Educated people may not believe such rumors, but during such a pandemic of a global scale, where almost every working industry possible, has been slowed down or stopped working in the physical form and most of them have been shifted to working via internet or by following the guidelines given by the government for essential services, people may have doubts regarding how the vaccine was developed in a relatively short time, due to almost no community involvement in the development of the vaccines. If this underlying doubt about how no corners being cut during vaccine development and the vaccine being completely safe can be alleviated from the minds of people in a transparent manner, it can help the government immensely in combating vaccine hesitancy. The maxim of “each one teach one” can also prove beneficial for spreading awareness regarding vaccines, where each person who has been inculcated with proper information about the vaccine by a doctor or an authorized person, they can take it upon themselves to spread proper knowledge about vaccination to people in their vicinity.
The outreach system for any doubts concerning COVID-19 cases must be widened and strengthened to ensure no question goes unanswered and concerns of callers are cleared in a cohesive manner. India, being a potpourri of cultures, languages, religions and terrains, a single solution that applies to all tactic will not work. Instead, diversification of helpline services to suit the conditions of the individual states will lead to quick and efficient problem resolution. This also needs to be backed up by strong population, language and terrain demographic data. For example, In Maharashtra, the language demographic, according to the 2011 census states that a majority of population (69.8%) speaks the Marathi language and the rest is composed of the Hindi (10.7%), Urdu and Gujrati languages.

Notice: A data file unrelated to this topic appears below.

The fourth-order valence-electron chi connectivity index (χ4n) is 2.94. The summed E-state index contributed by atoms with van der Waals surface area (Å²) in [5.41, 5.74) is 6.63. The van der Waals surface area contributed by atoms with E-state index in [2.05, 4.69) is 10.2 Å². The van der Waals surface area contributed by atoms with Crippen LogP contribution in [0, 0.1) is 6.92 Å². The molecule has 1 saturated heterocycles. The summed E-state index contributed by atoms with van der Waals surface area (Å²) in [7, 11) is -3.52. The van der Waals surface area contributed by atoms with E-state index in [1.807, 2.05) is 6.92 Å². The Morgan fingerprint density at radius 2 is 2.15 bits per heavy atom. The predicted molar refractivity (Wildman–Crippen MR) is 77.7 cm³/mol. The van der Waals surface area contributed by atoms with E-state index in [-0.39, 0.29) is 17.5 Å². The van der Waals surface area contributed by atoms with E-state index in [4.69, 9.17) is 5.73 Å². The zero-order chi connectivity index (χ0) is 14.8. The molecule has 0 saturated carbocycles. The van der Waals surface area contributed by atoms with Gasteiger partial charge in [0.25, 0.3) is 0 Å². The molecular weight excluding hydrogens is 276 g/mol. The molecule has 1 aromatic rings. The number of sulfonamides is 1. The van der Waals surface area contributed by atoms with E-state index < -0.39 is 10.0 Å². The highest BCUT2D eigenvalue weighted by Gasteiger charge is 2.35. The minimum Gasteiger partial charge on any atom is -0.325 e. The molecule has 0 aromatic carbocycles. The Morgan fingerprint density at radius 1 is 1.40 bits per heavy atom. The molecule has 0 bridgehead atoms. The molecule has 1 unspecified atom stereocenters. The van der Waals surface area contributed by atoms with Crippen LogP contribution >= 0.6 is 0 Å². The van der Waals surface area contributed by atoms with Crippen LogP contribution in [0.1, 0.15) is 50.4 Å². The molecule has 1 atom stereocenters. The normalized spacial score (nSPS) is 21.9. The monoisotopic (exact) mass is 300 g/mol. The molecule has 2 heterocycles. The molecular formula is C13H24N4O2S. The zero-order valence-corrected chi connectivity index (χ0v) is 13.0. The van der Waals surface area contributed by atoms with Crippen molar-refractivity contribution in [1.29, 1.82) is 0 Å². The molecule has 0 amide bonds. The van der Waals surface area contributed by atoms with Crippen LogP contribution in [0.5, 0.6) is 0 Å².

This can be done by mobilizing help teams consisting of people who have proficiency in languages and can be called for help via internet, phone calls and if the terrains are extreme and the locations are remote, the help of local self-government and other governmental units such as India Post, whose help and wide reach to remote parts of India can be used for registering users and for delivering vaccines in remote areas according to the recommended vaccine storage conditions. This can also provide a much-needed boost and ensure its services and exceptional outreach are used to its fullest potential. The step of hiring people with proficiency in local languages will also help in boosting employment for people who might have lost their jobs due to companies laying off employees due to the COVID-19 pandemic.
Taking a page from foreign countries, new and innovative measures can be taken up by the government to incentivize vaccination. For instance, New York’s “Vax and Scratch” program, which was started after the number of people getting vaccinated were sharply dropping. This involved making lottery tickets free for people above 18 years of age, who had taken their first vaccine dose from the 10 prescribed vaccination sites in New York. Another innovative scheme by Ohio was the program “Vax a Million”, in which people aged between 12 years and 17 years, who had received their first vaccine dose could participate in a contest, whose winner would be awarded a fully-funded 4-year scholarship including tuition fees, room costs and book costs at any Ohio state college or university. Moreover, those who aged more than 18 years had a chance to receive a prize sum of $1 million.